What is Panama’s Climate and Weather Really like?
Panama’s climate and weather
Panama has a tropical marine climate and is well-known for its green, lush scenery. At sea level, it is hot and muggy, with somewhat milder temperatures in the mountains.
With one exception, the Atlantic borders the east while the Pacific hugs the west coast of the Americas. Due to Panama’s unusual east-west direction, the Caribbean Sea (a suboceanic basin of the Atlantic Ocean) is located to the north while the Pacific Ocean borders the country’s southern shore.
The sun rises over the Pacific and sets over the Caribbean here, making it the only site in the world where you can view both. You may simultaneously view both seas at certain very high heights. That’s because Panama is an isthmus, with a narrowest point of fewer than 40 miles.
Panama doesn’t have four distinct seasons as North America does. The dry or “summer” season and the rainy or “winter” season are both present here. Typically, summer lasts from December through April. The Pacific coast has a slow onset of rain with regular showers in locations like Panama City and Coronado. These often occur in the afternoon and linger no more than an hour from May through July.
Here, people merely modify their schedules appropriately, drying their clothes early in the day, for instance. Before and after an afternoon shower, there is often sunshine. On Panama’s Pacific coast, really gloomy days are quite uncommon. You may expect to see the sun in the morning or late afternoon, even on the considerably rainier Caribbean coast.
Panama’s Caribbean and mountainous areas get more than 100 inches of rain annually compared to the Pacific coast’s 50 to 70 inches. At sea level, temperatures typically range between 78 and 88 degrees Fahrenheit before and after sunset. The mountains are typically 10 to 15 degrees colder.
Nearly twice as much rain falls on the Caribbean coast each year—130 inches—than it does on the Pacific coast. The Coronado region and Azuero get considerably less rainfall, with localities like Las Tablas and Pedas often recording less than 40 inches. While lush Boquete receives between 115 and 200 inches of rain annually.
Panama lies southwest of the hurricane zone, thus although significant storms and floods may happen sometimes, there are no tropical cyclones there. Tremors are frequent since the nation rests on the Panama Plate, which is its own tectonic plate. A 7.6-magnitude earthquake that struck the Bocas del Toro area of Panama’s mainland in 1991 claimed the lives of 28 people. The epicenter of the earthquake occurred in Costa Rica, and it remains the only known seismic event to have caused so significant damage in Panama.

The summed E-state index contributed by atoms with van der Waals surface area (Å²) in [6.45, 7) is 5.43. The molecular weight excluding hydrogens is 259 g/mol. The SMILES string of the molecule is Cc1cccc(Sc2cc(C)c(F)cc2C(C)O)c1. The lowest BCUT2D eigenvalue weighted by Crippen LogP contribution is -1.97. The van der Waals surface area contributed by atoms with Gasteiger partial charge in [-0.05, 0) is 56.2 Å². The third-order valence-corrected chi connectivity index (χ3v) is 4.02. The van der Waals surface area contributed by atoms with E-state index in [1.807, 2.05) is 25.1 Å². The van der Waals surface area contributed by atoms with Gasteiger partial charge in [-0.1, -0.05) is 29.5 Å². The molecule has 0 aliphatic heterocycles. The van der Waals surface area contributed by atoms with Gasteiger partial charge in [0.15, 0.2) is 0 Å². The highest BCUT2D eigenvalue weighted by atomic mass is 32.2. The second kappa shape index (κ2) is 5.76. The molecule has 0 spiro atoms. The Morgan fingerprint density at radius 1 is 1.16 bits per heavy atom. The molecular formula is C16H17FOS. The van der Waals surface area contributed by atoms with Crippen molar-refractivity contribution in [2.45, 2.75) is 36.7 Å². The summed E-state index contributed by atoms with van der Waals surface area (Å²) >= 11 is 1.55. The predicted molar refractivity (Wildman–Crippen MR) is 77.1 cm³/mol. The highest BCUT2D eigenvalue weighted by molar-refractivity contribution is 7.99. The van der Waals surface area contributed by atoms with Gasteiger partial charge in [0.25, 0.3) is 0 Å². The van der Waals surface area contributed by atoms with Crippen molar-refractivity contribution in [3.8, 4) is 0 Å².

The Bar Volcano (almost 11,400 feet), which last erupted around 500 years ago, is Panama’s highest mountain. There are roughly 50 national parks and reserves throughout the nation, and the mountain is a component of the Volcán Bar National Park. La Yeguada and El Valle are the only other volcanoes in Panama. Both eruptions occurred thousands of years ago.
Panama is renowned for various microclimates because it has two coastlines, a range of mountains along the Continental Divide, and trade winds that arrive early each year. There might be significant differences in wind and rainfall from one neighborhood to the next.
Panama has a lengthy rainy season, however it is fairly sunny there. Mornings are often bright, with a brief period of rain between 2 and 5 in the afternoon. There are seldom more than a few gloomy days in a succession, even during the wettest months (August through November on the Pacific coast and in the highlands).
Rainforest or cloud forest regions are protected by several of Panama’s national parks and reserves. Panama is the only nation in the world to have a rainforest right in its capital city, and it has protected a higher proportion of its forests than any other nation. Although there is a lot of humidity all around Panama, there are “Dry Arc” areas that attract foreigners who want it dry.
However, many people like the humidity.
Can one love the rainy season in Panama?
There are only two seasons in Panama: rainy and dry. It actually happens overnight to go from sweltering summer days to stormy nights.
It’s all about getting ready and savoring the season’s beautiful foliage. The Panamanian rainy season is characterized by lush vegetation and rainbows.
During the rainy season, swap out your stylish sandals with some that are waterproof.
Always make sure your phone and tablet are charged in case a storm causes the lights to go out. Having emergency lighting is a good idea.
The weather is quite dependable in Panama, which is excellent, and that gives me peace. The rainy season in Panama often begins in late April or May. Large, fluffy clouds fill the sky in the mornings, and by late afternoon, you can see thunderheads building as they descend from the mountains and proceed towards the Pacific Ocean.
Then, at dark, fantastic light displays and abundant showers take place. The rain begins earlier in the day and becomes heavier as we go through the months coming up to October. November has less rain than October, and by mid-December, all rain has stopped until the following April.
Almost every afternoon or evening, the sky will become pitch-black and be accompanied by rolling thunder and lightning. Most of the time, you can hear the rain starting far off, traveling in your direction, and increasing power as it gets closer. I never get weary of seeing it unfold because it is so amazing to witness.
Even the rainy season is lovely. Everything expands inexorably. Never before have there been so many different hues of green. As crickets sing loudly at night, cane toads emerge. Friends gather inside to enjoy wine and the seasonal light display that Mother Nature provides.